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Database integration of 4923 publicly-available samples of breast cancer molecular and clinical data.

Planey CR, Butte AJ - AMIA Jt Summits Transl Sci Proc (2013)

Bottom Line: We use as our implementation example a breast cancer database linking RNA expression measurements (by microarray) and clinical variables, such as survival metrics and tumor size.Such an endeavor involves integrating across different microarray datasets as well as clinical parameters.We demonstrate several pilot examples using this database.

View Article: PubMed Central - PubMed

Affiliation: Stanford Biomedical Informatics; Stanford, CA.

ABSTRACT
We outline a paradigm for meta-microarray database creation and integration with clinical variables. We use as our implementation example a breast cancer database linking RNA expression measurements (by microarray) and clinical variables, such as survival metrics and tumor size. Such an endeavor involves integrating across different microarray datasets as well as clinical parameters. To this end, we created a data curation and processing pipeline, formal database ontology, and SQL schema to optimally query, analyze and visualize data from over 30 publicly available breast cancer microarray studies listed in the Gene Expression Omnibus (GEO). We demonstrate several pilot examples using this database. This methodology serves as a model for future meta-analyses of complex public clinical datasets, in particular those in the field of cancer.

No MeSH data available.


Related in: MedlinePlus

Pipeline for meta-microarray analysis across GEO cohorts.
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f1-amia_tbi_2013_138: Pipeline for meta-microarray analysis across GEO cohorts.

Mentions: We next followed a general heuristic to pre-process and analyze all the microarray data. The workflow is outlined in Figure 1. After selecting the final 30 datasets, microarray files for each patient were downloaded. Most steps outlined are standard to any microarray analysis; however, a meta-analysis introduces two new steps that are critical to the final expression values: analysis of samples measured across different arrays, and handling of samples collected from different sites but included in the same GEO dataset. Large datasets in GEO, whether from retrospective searches through a hospital’s tissue bank or a clinical trial, often cull together samples measured on different arrays or from different sites.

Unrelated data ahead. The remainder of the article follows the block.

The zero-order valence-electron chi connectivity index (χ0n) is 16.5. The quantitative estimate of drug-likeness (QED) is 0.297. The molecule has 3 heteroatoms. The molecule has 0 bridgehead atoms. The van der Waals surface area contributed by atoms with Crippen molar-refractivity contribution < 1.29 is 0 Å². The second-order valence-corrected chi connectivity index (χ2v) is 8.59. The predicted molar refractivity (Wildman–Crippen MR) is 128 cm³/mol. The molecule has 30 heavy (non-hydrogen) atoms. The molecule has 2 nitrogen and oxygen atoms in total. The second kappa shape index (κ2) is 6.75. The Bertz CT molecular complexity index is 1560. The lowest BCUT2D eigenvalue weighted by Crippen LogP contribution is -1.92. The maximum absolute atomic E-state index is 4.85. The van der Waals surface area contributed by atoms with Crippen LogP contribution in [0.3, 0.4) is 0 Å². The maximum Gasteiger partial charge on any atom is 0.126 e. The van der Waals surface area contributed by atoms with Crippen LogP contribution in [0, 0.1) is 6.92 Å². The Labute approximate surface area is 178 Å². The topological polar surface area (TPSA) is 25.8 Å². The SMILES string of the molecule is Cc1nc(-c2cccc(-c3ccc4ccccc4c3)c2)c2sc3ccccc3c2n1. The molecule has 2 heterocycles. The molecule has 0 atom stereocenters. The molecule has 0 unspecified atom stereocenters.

Database integration of 4923 publicly-available samples of breast cancer molecular and clinical data.

Planey CR, Butte AJ - AMIA Jt Summits Transl Sci Proc (2013)

Pipeline for meta-microarray analysis across GEO cohorts.
© Copyright Policy
Related In: Results  -  Collection

Show All Figures
getmorefigures.php?uid=PMC3814460&req=5

f1-amia_tbi_2013_138: Pipeline for meta-microarray analysis across GEO cohorts.
Mentions: We next followed a general heuristic to pre-process and analyze all the microarray data. The workflow is outlined in Figure 1. After selecting the final 30 datasets, microarray files for each patient were downloaded. Most steps outlined are standard to any microarray analysis; however, a meta-analysis introduces two new steps that are critical to the final expression values: analysis of samples measured across different arrays, and handling of samples collected from different sites but included in the same GEO dataset. Large datasets in GEO, whether from retrospective searches through a hospital’s tissue bank or a clinical trial, often cull together samples measured on different arrays or from different sites.

Bottom Line: We use as our implementation example a breast cancer database linking RNA expression measurements (by microarray) and clinical variables, such as survival metrics and tumor size.Such an endeavor involves integrating across different microarray datasets as well as clinical parameters.We demonstrate several pilot examples using this database.

View Article: PubMed Central - PubMed

Affiliation: Stanford Biomedical Informatics; Stanford, CA.

ABSTRACT
We outline a paradigm for meta-microarray database creation and integration with clinical variables. We use as our implementation example a breast cancer database linking RNA expression measurements (by microarray) and clinical variables, such as survival metrics and tumor size. Such an endeavor involves integrating across different microarray datasets as well as clinical parameters. To this end, we created a data curation and processing pipeline, formal database ontology, and SQL schema to optimally query, analyze and visualize data from over 30 publicly available breast cancer microarray studies listed in the Gene Expression Omnibus (GEO). We demonstrate several pilot examples using this database. This methodology serves as a model for future meta-analyses of complex public clinical datasets, in particular those in the field of cancer.

No MeSH data available.


Related in: MedlinePlus